Look: it’s me and mini-me! Or me and not-so-mini-me! Ok, actually, it’s Barack Obama and Senegal’s President Macky Sall, in matching outfits, from the light blue ties and white shirts down to the two-button suits. Read more
Can it be a coincidence that the start of the summer cultural season – ie, that time of year when blockbusters hit big screens and beach reads land on bookshelves – has been heralded by two launches that, while they don’t necessarily celebrate consumerism, certainly have it at their core?
Between The Bling Ring , Sofia Coppola’s dramatisation of Nancy Jo Sales’ magazine piece about brand-and-celeb-obsessed teenagers and the criminal lengths they reach, andCrazy Rich Asians, Kevin Kwan’s novel about lux- and status-obsessed Singaporeans, it’s hard to escape the idea that this will be the summer of stuff. Read more
Domenico Dolce & Stefano Gabbana may not have been in Italian court earlier this week when the judge handed down a sentence for tax evasion, but they were in London last weekend. The evening before the London menswear shows began, Dolce & Gabbana held a tailoring presentation at one of their Bond Street stores. To all intents and purposes, it was a catwalk show. Here’s what happened. Read more
So now we are deep in the London menswear , the beginning of a three-week cycle through Milan and Paris, and I thought in honour of the start of the run, I’d share some astonishing facts I was told recently by the Brioni folks about employment and spend.
Once upon a time, to most people, “the woman in red” meant a mediocre 1980s comedy starring Gene Wilder and Kelly LeBrock. Not any more. These days, the phrase is shorthand for the protests in Turkey over the past two weeks. That the latter has so overtaken the former is testament to the power of the image in the age of social media. And clothing has a lot to do with that power.
Just as pre-fall appears in stores, pre-spring (aka resort) appears on runways. But how to make sense of a season that spans from November through to May? The answer for a number of designers: skin. Sometimes yours, sometimes an animal’s, sometimes something that looks like an animal’s.
We all know menswear is seen as a Great Luxury Hope, what with the Chinese market being driven by male consumers with money. Hence the Kering acquisition of Brioni; LVMH focusing on Berluti and buying French made-to-measure tailor Arnys to make apparel; Hermes and Coach opening mensonly shops, and so on. Now, however, it seems the on-line folks are also thinking along these lines. Yesterday MenInvest, the slightly cringe-worthy-named Paris-based e-commerce group bought the even odder named upmarket UK site Oki-ni.com, which specialises in “cutting-edge” menswear, for an undisclosed sum.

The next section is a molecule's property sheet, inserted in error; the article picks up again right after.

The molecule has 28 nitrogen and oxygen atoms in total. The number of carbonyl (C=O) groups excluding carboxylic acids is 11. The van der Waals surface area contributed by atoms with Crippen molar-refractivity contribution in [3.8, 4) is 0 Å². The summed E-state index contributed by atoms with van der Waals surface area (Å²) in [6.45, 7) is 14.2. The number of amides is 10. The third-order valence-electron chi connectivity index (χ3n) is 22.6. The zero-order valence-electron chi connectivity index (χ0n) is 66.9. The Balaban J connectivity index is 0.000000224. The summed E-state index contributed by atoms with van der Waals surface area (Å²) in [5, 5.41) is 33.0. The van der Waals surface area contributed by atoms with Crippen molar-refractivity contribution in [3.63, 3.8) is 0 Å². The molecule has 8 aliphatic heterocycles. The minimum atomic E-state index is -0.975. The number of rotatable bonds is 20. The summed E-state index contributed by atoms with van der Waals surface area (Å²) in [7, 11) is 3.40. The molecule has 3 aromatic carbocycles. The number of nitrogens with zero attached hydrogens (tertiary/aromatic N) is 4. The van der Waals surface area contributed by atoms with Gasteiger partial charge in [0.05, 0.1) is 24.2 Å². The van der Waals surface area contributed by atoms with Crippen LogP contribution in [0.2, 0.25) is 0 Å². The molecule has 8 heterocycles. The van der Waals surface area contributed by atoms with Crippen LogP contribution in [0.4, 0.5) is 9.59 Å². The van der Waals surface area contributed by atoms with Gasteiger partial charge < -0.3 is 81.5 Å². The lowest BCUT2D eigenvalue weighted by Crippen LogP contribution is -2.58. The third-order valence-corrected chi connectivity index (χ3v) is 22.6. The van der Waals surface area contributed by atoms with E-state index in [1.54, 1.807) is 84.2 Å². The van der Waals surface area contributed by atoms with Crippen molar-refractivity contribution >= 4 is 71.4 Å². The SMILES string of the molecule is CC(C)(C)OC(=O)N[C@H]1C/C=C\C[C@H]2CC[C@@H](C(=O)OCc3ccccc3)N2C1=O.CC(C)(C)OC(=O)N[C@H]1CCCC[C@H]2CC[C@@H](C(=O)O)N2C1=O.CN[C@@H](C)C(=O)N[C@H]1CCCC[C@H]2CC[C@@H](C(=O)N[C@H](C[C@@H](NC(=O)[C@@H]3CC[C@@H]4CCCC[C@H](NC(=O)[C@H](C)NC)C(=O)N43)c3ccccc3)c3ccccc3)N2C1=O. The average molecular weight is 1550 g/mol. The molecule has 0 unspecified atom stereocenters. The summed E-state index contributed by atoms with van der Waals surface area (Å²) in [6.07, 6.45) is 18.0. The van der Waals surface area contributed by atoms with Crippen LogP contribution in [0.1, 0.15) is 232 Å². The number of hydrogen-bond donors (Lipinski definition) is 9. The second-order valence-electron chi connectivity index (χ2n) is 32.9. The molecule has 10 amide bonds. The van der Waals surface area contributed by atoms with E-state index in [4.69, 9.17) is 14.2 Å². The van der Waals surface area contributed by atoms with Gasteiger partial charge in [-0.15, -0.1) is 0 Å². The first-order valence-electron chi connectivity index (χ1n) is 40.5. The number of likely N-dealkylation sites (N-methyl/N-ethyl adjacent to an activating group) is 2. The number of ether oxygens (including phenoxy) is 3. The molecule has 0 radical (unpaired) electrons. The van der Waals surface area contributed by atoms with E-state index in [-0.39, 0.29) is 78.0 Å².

American Vogue may have Michelle Obama as their cover coup, but L’Uomo Vogue, Italian Vogue’s men’s fashion arm, has, on their April issue…Mayor Michael Bloomberg! I kid you not. It’s a little left-field as a choice, no? For both of them (the cover model and the magazine). So what’s the rationale here?
It’s Easter, which perhaps explains my recent fixation with the new Pope. After all, for the past week he has been conducting the rites of Holy Week, which will culminate in Sunday’s mass, where thousands will once again throng St Peter’s Square, listening to his words, being led by his example … and checking out his outfits for a sign.
The finalists and honorees of the CFDA awards are out, and it’s a surprising list. Actually, that’s not true: it’s a totally predictable list, but it’s also an instructive one. It both shows how meaningless it is to define an “American” designer in a world where Americans design for foreign houses, and foreigners show in America, and how, despite the fact that the fashion schedule gets ever-more crowded, there still seems an extraordinarily thin layer of internationally recognised talent. Which points up yet another truth: there is a major flaw in the time logic of the awards system itself.